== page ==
China Postpones Decision on Foreign Sanctions Law For Hong Kong

The National People's Congress (NPC) standing committee postpones its decision amid fears it could spark an exodus of foreign banks.
By Emily Chan
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China Postpones Decision on Foreign Sanctions Law For Hong Kong A file photo of commercial buildings and banks in Hong Kong's financial district. China has postponed a vote to make Hong Kong impose sanctions on individuals and organizations in retaliation for U.S. and other countries' sanctions of its officials over rights violations in Xinjiang and Hong Kong.
China appears to be backing away from requiring financial institutions in Hong Kong to comply with its sanctions of foreign individuals and organizations, imposed in retaliation for U.S. and other countries' sanctions of its officials linked to rights violations in Xinjiang and Hong Kong.

Tam Yiu-chung, who represents Hong Kong on the NPC standing committee, told journalists that the vote was originally slated for Friday, but had been postponed.

But the committee will continue to study the matter, Tam told reporters on Friday.

The Hong Kong government issued a statement in support of the move.

"As the highest state organ, the National People's Congress and its standing committee make decisions on Hong Kong matters based on the interests of the city," the statement said. "The Hong Kong Special Administrative Region (HKSAR) government fully supports and executes any such decisions."

"The HKSAR government also welcomes overseas enterprises to continue to leverage Hong Kong's advantages," it said.

The NPC had been due to deliberate adding China's Anti-Foreign Sanctions Law to an annex of Hong Kong's mini-constitution, the Basic Law, meaning the legislation would take immediate effect in Hong Kong.

Exodus feared
The delay comes after economists and financial analysts warned that more than 80 percent of banks with operations in Hong Kong are foreign, so requiring them to comply with sanctions against foreign individuals could trigger their departure from the city.

Foreign-funded companies are already starting to reduce their investment in Hong Kong, moving the bulk of their operations to other cities in the region, like Singapore or Tokyo.

China announced on July 23 that it it would impose "counter-sanctions" on individuals in the U.S., including former commerce secretary Wilbur Ross under the law, which took effect in June 2021.

The ruling Chinese Communist Party (CCP) also imposed unspecified "counter-sanctions" on current and former representatives of a number of organizations, including the Congressional-Executive Commission on China, Human Rights Watch (HRW), and the Washington-based Hong Kong Democracy Council (HKDC).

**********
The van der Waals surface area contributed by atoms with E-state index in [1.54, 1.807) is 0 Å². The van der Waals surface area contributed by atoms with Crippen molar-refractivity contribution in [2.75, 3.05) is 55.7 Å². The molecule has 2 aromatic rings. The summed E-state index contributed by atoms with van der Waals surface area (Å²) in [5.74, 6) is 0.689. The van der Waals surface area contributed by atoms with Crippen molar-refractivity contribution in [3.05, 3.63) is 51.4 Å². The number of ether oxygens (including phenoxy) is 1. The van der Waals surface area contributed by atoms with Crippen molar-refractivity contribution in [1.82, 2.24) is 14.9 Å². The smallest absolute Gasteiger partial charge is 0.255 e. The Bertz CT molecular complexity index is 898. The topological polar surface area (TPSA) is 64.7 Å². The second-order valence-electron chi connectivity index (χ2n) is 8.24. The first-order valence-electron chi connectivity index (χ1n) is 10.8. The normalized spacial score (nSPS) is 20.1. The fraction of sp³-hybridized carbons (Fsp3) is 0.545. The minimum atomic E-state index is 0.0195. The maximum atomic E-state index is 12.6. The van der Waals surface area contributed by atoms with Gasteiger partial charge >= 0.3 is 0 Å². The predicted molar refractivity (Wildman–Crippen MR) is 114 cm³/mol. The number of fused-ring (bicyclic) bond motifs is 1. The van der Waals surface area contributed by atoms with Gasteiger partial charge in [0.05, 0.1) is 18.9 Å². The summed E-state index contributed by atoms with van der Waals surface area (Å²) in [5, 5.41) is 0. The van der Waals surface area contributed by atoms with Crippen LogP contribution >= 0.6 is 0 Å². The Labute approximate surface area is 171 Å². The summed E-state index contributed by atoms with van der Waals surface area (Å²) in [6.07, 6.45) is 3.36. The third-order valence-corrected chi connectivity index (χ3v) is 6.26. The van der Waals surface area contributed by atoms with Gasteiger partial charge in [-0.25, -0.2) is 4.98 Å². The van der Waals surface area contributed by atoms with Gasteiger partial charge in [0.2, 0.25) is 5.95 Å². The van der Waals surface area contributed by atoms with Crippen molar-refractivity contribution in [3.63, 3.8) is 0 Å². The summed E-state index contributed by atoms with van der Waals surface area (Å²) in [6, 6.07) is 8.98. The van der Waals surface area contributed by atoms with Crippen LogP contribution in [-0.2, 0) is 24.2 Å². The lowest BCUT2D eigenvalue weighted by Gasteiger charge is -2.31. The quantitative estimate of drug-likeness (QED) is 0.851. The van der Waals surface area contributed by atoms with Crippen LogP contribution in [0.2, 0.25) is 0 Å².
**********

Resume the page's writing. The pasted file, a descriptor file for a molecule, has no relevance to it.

Chinese political scholar Chen Daoyin said it was highly unusual for the NPC standing committee to postpone a vote on an item already added to the agenda.

"Any decision, whether it is to add the law [to Basic Law Annex III] or to call a halt to it, must have come from the highest ranks of the CCP Central Committee," Chen said. "That means at least the Politburo or the Politburo standing committee."

"For it to be added to the agenda on a Tuesday, and postponed by the following Friday is highly unusual," he said. "It has to do with recent developments in China's economic situation."

Tit-for-tat PRC reaction
Hong Kong current affairs commentator Johnny Lau said the addition of the foreign sanctions law to Hong Kong's statute book had generated concern in the financial community.

"Doing this would have fueled concerns among foreign investors," Lau said. 
"If it is imposed on Hong Kong, it will force foreign financial institutions to choose between the mainland Chinese market and the rest of the world."

"That would scare them away, and Beijing appears to have taken that into consideration, and put the proposal on the back-burner for now," he said.

China passed its tit-for-tat law allowing targeted sanctions against foreign individuals and organizations on June 10, 2021. The move followed a slew of sanctions targeting CCP and Hong Kong officials over human rights abuses in Xinjiang, Tibet and Hong Kong.

Earlier that month, the Biden administration banned U.S. investment in around 60 companies in China’s defense or surveillance technology sectors in a bid to limit the flow of money to firms that undermine U.S. security or “domestic values,” which allows listings for human rights abuses.

And on March 22, the European Union, U.S., Canada, and the U.K. sanctioned Chinese officials and security entities as part of a multilateral approach to hold to account those responsible for Beijing’s policies of oppression against Uyghurs in the Xinjiang Uyghur Autonomous Region (XUAR).

Translated and edited by Luisetta Mudie.

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